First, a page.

Workers overwithholding: Tax refunds could jump 26% next year, new report claims

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Expect a bigger check from the IRS next spring.

Americans who look forward to their annual federal tax refund could have even more cash coming their way next year. Tax refunds in the spring of 2019 are estimated to be 26 percent higher than this year, according to Wall Street firm Morgan Stanley.

Much of the windfall is due to the fact roughly 75 percent of U.S. workers – who already make a habit of having too much of their pay withheld from their paychecks – will be guilty of “overwithholding” after the new tax law passed in December 2017 that cut personal income tax rates, says Ellen Zentner, an economist at Morgan Stanley.

Research shows that workers only “partially adjust” withholding rates when tax laws change. A 2009 study by Damon Jones of the University of California at Berkeley found that after a tax law change workers only adjust their withholdings to account for about 40 percent of their total benefit.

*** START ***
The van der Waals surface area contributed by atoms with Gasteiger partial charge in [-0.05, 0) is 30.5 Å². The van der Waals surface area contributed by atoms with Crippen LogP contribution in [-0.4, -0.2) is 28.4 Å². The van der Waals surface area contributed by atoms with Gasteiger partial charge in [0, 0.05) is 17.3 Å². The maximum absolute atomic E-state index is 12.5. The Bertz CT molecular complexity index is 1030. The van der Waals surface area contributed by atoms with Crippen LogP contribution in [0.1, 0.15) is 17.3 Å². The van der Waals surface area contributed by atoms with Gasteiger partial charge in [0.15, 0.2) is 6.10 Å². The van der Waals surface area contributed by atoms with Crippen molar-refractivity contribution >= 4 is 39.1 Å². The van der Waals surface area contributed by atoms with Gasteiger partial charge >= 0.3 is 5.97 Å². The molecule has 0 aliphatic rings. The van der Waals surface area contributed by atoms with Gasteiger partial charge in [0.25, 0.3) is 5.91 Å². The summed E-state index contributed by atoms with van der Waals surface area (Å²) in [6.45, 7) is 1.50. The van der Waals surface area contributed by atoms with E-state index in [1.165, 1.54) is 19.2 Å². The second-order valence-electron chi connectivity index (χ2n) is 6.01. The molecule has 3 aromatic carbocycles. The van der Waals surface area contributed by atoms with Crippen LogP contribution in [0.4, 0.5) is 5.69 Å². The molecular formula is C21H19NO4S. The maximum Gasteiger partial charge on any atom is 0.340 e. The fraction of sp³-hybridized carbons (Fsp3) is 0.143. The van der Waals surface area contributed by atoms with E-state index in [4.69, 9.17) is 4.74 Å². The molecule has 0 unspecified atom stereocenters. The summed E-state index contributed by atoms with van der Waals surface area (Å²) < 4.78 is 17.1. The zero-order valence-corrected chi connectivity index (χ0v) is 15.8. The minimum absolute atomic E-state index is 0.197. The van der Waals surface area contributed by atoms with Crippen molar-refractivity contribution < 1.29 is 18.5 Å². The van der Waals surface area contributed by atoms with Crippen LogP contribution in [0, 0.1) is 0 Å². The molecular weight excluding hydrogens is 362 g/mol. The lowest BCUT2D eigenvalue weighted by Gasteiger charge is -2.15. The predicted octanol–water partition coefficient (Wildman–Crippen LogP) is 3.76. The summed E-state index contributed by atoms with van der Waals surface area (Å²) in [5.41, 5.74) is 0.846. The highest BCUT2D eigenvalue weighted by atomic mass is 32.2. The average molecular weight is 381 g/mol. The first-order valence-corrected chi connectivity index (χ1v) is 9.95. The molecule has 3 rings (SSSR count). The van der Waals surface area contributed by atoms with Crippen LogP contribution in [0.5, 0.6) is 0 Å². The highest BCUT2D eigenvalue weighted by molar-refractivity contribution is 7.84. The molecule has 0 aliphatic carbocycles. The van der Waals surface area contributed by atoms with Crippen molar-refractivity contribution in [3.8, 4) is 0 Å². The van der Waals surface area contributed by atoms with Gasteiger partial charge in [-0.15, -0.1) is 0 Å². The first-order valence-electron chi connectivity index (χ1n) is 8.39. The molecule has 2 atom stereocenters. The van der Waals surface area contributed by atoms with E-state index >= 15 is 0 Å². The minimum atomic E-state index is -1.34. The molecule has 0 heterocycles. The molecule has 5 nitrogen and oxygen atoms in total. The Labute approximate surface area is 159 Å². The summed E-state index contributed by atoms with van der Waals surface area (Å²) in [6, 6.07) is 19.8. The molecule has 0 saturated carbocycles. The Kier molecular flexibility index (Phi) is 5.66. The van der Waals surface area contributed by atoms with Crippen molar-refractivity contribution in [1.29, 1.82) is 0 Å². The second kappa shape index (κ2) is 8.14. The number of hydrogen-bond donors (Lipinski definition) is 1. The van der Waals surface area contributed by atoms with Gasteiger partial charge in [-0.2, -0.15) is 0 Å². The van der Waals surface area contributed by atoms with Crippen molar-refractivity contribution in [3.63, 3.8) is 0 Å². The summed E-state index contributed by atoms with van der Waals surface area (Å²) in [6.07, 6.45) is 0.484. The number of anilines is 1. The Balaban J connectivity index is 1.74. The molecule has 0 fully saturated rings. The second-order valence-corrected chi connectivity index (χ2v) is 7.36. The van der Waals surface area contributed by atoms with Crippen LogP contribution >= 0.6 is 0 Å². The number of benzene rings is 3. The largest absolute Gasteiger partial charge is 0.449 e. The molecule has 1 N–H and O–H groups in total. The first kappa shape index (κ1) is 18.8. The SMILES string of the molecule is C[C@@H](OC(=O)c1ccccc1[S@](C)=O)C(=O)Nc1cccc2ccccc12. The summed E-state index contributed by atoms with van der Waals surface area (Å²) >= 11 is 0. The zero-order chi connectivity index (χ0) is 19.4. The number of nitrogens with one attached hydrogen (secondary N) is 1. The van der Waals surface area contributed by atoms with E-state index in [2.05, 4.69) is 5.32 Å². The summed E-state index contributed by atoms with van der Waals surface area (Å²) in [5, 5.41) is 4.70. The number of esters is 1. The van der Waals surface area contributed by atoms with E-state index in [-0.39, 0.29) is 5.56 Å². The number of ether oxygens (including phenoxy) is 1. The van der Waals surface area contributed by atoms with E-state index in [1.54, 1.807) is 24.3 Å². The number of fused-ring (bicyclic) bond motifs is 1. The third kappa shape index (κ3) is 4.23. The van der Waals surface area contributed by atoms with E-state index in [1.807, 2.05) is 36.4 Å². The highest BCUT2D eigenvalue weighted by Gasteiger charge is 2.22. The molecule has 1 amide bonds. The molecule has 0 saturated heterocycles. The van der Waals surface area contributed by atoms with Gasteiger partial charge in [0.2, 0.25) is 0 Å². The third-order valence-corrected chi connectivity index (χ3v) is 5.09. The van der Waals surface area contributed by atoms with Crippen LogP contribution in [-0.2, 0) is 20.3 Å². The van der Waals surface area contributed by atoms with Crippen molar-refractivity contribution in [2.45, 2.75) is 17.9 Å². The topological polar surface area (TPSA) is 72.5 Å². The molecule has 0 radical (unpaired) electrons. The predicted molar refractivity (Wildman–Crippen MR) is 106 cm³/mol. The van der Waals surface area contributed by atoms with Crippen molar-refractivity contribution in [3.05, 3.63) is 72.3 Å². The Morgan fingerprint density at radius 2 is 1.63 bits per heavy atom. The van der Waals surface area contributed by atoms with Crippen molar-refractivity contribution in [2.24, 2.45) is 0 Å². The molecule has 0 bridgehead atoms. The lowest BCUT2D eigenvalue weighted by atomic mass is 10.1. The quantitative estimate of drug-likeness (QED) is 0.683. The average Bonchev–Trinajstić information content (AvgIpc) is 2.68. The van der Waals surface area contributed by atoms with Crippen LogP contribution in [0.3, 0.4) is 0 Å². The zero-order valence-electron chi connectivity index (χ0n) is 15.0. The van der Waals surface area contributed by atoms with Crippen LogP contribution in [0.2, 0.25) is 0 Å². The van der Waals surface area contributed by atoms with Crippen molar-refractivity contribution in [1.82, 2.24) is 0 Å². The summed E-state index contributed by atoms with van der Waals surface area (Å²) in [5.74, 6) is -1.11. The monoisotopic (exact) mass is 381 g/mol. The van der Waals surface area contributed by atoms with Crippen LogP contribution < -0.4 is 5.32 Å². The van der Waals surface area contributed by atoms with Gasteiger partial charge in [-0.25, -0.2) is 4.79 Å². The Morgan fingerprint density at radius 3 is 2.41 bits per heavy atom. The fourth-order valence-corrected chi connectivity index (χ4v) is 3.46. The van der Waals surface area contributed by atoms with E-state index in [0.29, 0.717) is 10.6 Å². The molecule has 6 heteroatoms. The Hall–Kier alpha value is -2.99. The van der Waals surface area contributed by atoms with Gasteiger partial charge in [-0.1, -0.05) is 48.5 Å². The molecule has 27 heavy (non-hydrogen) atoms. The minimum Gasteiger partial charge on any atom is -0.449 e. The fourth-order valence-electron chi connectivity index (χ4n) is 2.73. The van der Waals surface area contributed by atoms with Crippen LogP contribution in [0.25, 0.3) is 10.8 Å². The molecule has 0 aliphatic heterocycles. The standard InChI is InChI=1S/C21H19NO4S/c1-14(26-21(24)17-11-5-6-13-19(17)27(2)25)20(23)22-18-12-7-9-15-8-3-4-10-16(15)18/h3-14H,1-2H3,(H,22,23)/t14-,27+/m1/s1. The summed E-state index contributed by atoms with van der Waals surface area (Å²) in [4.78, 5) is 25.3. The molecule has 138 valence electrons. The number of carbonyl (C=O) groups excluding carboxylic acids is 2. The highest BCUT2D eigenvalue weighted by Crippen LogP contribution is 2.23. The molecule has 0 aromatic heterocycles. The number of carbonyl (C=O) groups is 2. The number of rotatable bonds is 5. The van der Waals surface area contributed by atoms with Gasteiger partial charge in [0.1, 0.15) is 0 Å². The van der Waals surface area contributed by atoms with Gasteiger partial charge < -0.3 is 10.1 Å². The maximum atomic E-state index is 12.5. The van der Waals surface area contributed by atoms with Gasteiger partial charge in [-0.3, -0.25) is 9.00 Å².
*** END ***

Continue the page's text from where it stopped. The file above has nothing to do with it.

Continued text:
“This means that workers are likely to be even more significantly overwithheld this year,” Zentner said in a report.

Overall, the firm estimates that next spring’s tax refunds could rise by about $62 billion, or 26 percent more than the $235 billion issued in 2018 through the April 17 tax filing deadline.

The upside: Americans will be able to save more and have extra cash to buy big-ticket items in spring 2019, Morgan Stanley said. The bulk of tax refunds is used to boost savings (65 percent), pay down debt (35 percent) and for vacations (12 percent), the National Retail Federation’s 2018 Tax Refund Survey found.

This article was originally published at USA Today.